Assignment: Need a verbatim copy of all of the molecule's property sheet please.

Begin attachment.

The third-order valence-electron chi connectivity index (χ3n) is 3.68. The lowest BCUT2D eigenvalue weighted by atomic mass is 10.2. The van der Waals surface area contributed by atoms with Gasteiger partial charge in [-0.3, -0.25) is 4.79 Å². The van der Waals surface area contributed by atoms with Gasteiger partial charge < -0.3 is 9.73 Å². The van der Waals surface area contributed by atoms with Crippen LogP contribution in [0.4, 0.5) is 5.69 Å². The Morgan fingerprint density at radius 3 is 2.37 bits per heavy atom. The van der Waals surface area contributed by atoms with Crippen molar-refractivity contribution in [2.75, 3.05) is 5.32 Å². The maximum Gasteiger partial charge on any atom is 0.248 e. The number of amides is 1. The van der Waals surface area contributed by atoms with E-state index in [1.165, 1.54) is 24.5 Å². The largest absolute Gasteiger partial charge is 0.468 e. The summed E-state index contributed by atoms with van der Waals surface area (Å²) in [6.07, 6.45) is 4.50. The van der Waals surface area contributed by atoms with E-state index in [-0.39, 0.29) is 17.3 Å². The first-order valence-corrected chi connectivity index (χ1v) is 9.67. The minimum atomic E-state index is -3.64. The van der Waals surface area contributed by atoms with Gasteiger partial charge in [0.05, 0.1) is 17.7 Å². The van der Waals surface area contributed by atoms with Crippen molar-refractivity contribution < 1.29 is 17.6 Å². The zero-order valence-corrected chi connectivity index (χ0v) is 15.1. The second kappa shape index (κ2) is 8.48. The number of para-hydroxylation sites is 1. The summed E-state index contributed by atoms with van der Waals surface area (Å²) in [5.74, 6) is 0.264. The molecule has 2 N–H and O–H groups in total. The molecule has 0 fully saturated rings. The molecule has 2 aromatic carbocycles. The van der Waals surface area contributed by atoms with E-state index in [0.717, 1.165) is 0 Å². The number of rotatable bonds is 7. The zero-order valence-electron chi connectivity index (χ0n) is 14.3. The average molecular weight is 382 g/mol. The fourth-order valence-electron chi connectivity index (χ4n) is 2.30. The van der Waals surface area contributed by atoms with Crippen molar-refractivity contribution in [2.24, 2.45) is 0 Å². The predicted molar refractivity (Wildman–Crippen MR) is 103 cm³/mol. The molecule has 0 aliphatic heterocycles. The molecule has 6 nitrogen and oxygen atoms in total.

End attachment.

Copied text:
The third-order valence-electron chi connectivity index (χ3n) is 3.68. The lowest BCUT2D eigenvalue weighted by atomic mass is 10.2. The van der Waals surface area contributed by atoms with Gasteiger partial charge in [-0.3, -0.25) is 4.79 Å². The van der Waals surface area contributed by atoms with Gasteiger partial charge < -0.3 is 9.73 Å². The van der Waals surface area contributed by atoms with Crippen LogP contribution in [0.4, 0.5) is 5.69 Å². The Morgan fingerprint density at radius 3 is 2.37 bits per heavy atom. The van der Waals surface area contributed by atoms with Crippen molar-refractivity contribution in [2.75, 3.05) is 5.32 Å². The maximum Gasteiger partial charge on any atom is 0.248 e. The number of amides is 1. The van der Waals surface area contributed by atoms with E-state index in [1.165, 1.54) is 24.5 Å². The largest absolute Gasteiger partial charge is 0.468 e. The summed E-state index contributed by atoms with van der Waals surface area (Å²) in [6.07, 6.45) is 4.50. The van der Waals surface area contributed by atoms with E-state index in [-0.39, 0.29) is 17.3 Å². The first-order valence-corrected chi connectivity index (χ1v) is 9.67. The minimum atomic E-state index is -3.64. The van der Waals surface area contributed by atoms with Gasteiger partial charge in [0.05, 0.1) is 17.7 Å². The van der Waals surface area contributed by atoms with Crippen molar-refractivity contribution < 1.29 is 17.6 Å². The zero-order valence-corrected chi connectivity index (χ0v) is 15.1. The second kappa shape index (κ2) is 8.48. The number of para-hydroxylation sites is 1. The summed E-state index contributed by atoms with van der Waals surface area (Å²) in [5.74, 6) is 0.264. The molecule has 2 N–H and O–H groups in total. The molecule has 0 fully saturated rings. The molecule has 2 aromatic carbocycles. The van der Waals surface area contributed by atoms with E-state index in [0.717, 1.165) is 0 Å². The number of rotatable bonds is 7. The zero-order valence-electron chi connectivity index (χ0n) is 14.3. The average molecular weight is 382 g/mol. The fourth-order valence-electron chi connectivity index (χ4n) is 2.30. The van der Waals surface area contributed by atoms with Crippen molar-refractivity contribution in [2.24, 2.45) is 0 Å². The predicted molar refractivity (Wildman–Crippen MR) is 103 cm³/mol. The molecule has 0 aliphatic heterocycles. The molecule has 6 nitrogen and oxygen atoms in total.